North Korea's Kim Jong Un stressed 'positive and offensive security measures' at key party meeting

North Korean leader Kim Jong Un speaks during the 5th Plenary Meeting of the 7th Central Committee of the Workers' Party of Korea in this undated photo released on Dec 29, 2019. PHOTO: REUTERS

SEOUL (REUTERS) - North Korean leader Kim Jong Un called for "positive and offensive measures" to ensure security at a ruling party meeting on Sunday (Dec 29) ahead of a year-end deadline he has set for denuclearisation talks with the United States, state media KCNA said on Monday.

Mr Kim convened a meeting of top Workers' Party officials last Saturday to pore over important policy matters amid rising tension over his deadline for Washington to soften its stance in stalled negotiations aimed at dismantling Pyongyang's nuclear and missile programmes.

During Sunday's session, Mr Kim suggested action in the areas of foreign affairs, the munitions industry and armed forces, stressing the need to take "positive and offensive measures for fully ensuring the sovereignty and security of the country," KCNA said, without elaborating.

Mr Kim discussed state management and economic issues, including measures to improve agriculture, science, education, public health and the environment, it said, as the country's economy has been hit by international sanctions over its weapons programmes.

He "presented the tasks for urgently correcting the grave situation of the major industrial sectors of the national economy", KCNA said.

The meeting was the largest plenary session of the party's 7th Central Committee since its first gathering in 2013 under Mr Kim, according to Seoul's Unification Ministry handling inter-Korean affairs.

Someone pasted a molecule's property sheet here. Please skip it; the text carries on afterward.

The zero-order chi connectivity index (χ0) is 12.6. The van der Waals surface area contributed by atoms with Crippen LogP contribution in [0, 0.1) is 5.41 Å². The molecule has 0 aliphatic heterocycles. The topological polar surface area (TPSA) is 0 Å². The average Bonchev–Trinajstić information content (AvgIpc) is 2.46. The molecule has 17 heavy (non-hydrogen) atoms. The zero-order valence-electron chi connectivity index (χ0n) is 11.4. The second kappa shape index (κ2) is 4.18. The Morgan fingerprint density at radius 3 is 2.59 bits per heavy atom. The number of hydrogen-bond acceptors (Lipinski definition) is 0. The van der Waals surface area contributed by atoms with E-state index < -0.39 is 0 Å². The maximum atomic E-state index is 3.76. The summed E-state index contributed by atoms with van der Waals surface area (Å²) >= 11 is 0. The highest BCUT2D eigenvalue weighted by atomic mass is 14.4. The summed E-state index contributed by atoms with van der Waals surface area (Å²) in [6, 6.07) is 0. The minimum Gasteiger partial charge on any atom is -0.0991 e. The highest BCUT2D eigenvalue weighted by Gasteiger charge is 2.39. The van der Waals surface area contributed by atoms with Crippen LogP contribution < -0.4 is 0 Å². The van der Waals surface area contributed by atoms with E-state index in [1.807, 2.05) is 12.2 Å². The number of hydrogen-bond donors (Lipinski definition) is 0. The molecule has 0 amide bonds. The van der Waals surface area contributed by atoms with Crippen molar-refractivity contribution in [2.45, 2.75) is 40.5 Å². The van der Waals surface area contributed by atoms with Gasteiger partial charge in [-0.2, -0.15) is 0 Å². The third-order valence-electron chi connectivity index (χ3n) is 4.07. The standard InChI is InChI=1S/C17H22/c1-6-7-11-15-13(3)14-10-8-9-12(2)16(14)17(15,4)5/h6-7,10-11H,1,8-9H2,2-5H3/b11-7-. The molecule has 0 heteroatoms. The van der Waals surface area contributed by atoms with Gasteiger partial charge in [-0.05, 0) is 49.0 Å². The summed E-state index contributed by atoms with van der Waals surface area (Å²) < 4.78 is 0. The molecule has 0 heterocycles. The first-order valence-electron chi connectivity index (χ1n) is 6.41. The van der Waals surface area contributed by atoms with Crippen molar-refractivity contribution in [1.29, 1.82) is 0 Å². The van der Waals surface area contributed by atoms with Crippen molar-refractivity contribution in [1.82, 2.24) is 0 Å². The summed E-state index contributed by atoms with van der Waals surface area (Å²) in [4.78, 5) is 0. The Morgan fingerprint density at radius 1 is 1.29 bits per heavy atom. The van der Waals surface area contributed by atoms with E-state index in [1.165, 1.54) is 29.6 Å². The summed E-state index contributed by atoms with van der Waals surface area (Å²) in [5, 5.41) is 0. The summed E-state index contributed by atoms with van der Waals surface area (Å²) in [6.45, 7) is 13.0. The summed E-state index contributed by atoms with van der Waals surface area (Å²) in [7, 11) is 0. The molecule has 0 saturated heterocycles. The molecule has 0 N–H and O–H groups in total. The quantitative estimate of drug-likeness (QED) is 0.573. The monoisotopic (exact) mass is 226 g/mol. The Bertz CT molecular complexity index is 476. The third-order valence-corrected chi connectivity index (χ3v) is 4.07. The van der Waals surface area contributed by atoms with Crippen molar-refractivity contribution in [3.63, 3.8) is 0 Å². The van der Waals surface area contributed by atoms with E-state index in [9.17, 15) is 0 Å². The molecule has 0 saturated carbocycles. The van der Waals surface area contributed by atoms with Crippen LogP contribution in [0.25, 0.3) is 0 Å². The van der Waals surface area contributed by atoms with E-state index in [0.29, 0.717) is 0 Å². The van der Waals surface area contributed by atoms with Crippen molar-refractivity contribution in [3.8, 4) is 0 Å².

The key policy-making organ drew up to 300 attendees. The committee also met in 2018 and in April but in a much smaller scale.

KCNA said the meeting was still under way. It was the first time the gathering has lasted more than one day since Mr Kim took power in late 2011, Seoul's Unification Ministry spokesman Lee Sang-min told a regular briefing.

"By 'positive and offensive measures,' they might mean highly provocative action against the United States and also South Korea," said Professor Yang Moo-jin from the University of North Korean studies in Seoul.

SPH Brightcove Video
The United States would be very disappointed if North Korea tested a long-range or nuclear missile and would take appropriate action as a leading military and economic power, White House national security adviser Robert O’Brien said on Sunday.

North Korea has urged Washington to offer a new approach to resume negotiations, warning that it may take an unspecified "new path" if the US fails to meet its expectations.

US military commanders said the move could include the testing of a long-range missile, which North Korea suspended since 2017, along with nuclear warhead tests.

Washington would be "extraordinarily disappointed" if North Korea tests a long-range or nuclear missile, White House national security adviser Robert O'Brien said on Sunday, vowing to take appropriate action as a leading military and economic power.

The US had opened channels of communication with North Korea and hoped Mr Kim would follow through on the denuclearisation commitments he made at summits with US President Donald Trump, Mr O'Brien said.

A video released by the US Air Force and reviewed by Reuters on Monday showed a simulation of an Aegis destroyer spotting what appeared to be a North Korean intercontinental ballistic missile being fired towards the Pacific over the skies of Japan, prompting the launch of ground interceptor missiles.

The 65-second clip was dated September and released on Dec 2 on the website of the US Defence Visual Information Distribution Service.

A South Korean military source said while it was largely a regular promotional video, its release coincided with heightened tensions amid a recent series of North Korean weapons tests and a war of words between Pyongyang and Washington.

Join ST's Telegram channel and get the latest breaking news delivered to you.